Drawing upon the voices of cultural leaders to protect and assist the vulnerable, marginalized and displaced.
"Six months ago, a man named Nyi Nyi Aung landed at the Yangon International Airport in Burma. He had come to Burma in the hopes of visiting his mother, who is currently in jail for pro-democracy activities and sick with cancer. Before he could clear customs, Aung's baggage cart was seized by airport personnel and he was told to come into their offices to answer some "personal questions." Although Aung has a background as a human rights activist, and was a prominent leader during Burma's 1988 uprising, he had broken no laws. Perhaps more importantly, Aung is also an American citizen, which should have provided some insurance against wrongful incarceration."
"As the Obama administration turns to the thorny issue of engaging Burma’s authoritarian government, a new Asia Society Task Force report offers a detailed strategy that positions the United States to respond effectively and flexibly to the twists and turns that a potential transition in Burma may take over time. The stakes are high. With Burma’s military leaders preparing to convene elections later this year, a comprehensive U.S. approach—taken in concert with regional and international partners—provides the best hope for bringing Burma into the world community. The Task Force’s report, entitled Current Realities and Future Possibilities in Burma: Options for U.S. Policy, recommends framing U.S. policy toward Burma based on changes taking place in the country with careful consideration of how the instruments at its disposal, including both the engagement and sanctions sides of the equation, can be tapped to encourage political and economic reform."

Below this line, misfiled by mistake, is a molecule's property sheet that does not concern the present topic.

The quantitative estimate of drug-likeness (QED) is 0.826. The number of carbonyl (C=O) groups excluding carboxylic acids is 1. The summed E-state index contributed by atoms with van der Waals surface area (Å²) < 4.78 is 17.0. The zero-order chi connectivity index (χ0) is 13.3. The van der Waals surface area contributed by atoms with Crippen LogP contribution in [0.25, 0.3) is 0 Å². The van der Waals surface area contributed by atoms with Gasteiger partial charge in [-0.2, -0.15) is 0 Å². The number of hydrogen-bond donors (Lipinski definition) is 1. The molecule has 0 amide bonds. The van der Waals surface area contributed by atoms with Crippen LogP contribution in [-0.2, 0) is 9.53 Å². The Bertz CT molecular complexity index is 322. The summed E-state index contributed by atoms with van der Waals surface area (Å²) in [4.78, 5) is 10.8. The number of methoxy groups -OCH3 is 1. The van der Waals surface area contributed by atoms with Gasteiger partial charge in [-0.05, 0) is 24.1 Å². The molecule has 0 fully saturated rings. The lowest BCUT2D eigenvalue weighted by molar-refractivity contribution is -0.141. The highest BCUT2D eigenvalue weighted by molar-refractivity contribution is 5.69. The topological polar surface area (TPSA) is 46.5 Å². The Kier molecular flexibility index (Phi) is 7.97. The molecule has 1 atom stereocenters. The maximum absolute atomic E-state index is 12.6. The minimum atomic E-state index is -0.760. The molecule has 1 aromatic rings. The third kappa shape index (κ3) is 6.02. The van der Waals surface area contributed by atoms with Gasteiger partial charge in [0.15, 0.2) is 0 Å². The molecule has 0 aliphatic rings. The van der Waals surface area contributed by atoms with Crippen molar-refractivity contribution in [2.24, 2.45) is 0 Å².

Follow the jump for further information about the report.
"Burma authorities on Saturday briefly detained Win Tin, a veteran opposition leader and the country's former longest serving political prisoner, a friend said."
"French energy major Total will not leave Burma, its head told a French daily, after a US environmental group accused it of supporting the country's military junta with revenue from its gas operations."
"Lawyers of Burma opposition leader Aung San Suu Kyi yesterday met with her and her two co-defenders to discuss the looming court appeal, due for 18 September."
"Hours before the first EU visit to Zimbabwe in eight years, President Robert Mugabe accused the West on Friday of wanting to recolonize his impoverished African nation."
"Energy giants Total and Chevron are propping up Burma's junta with a gas project that has allowed the regime to stash nearly five billion dollars in Singaporean banks, a rights group said Thursday."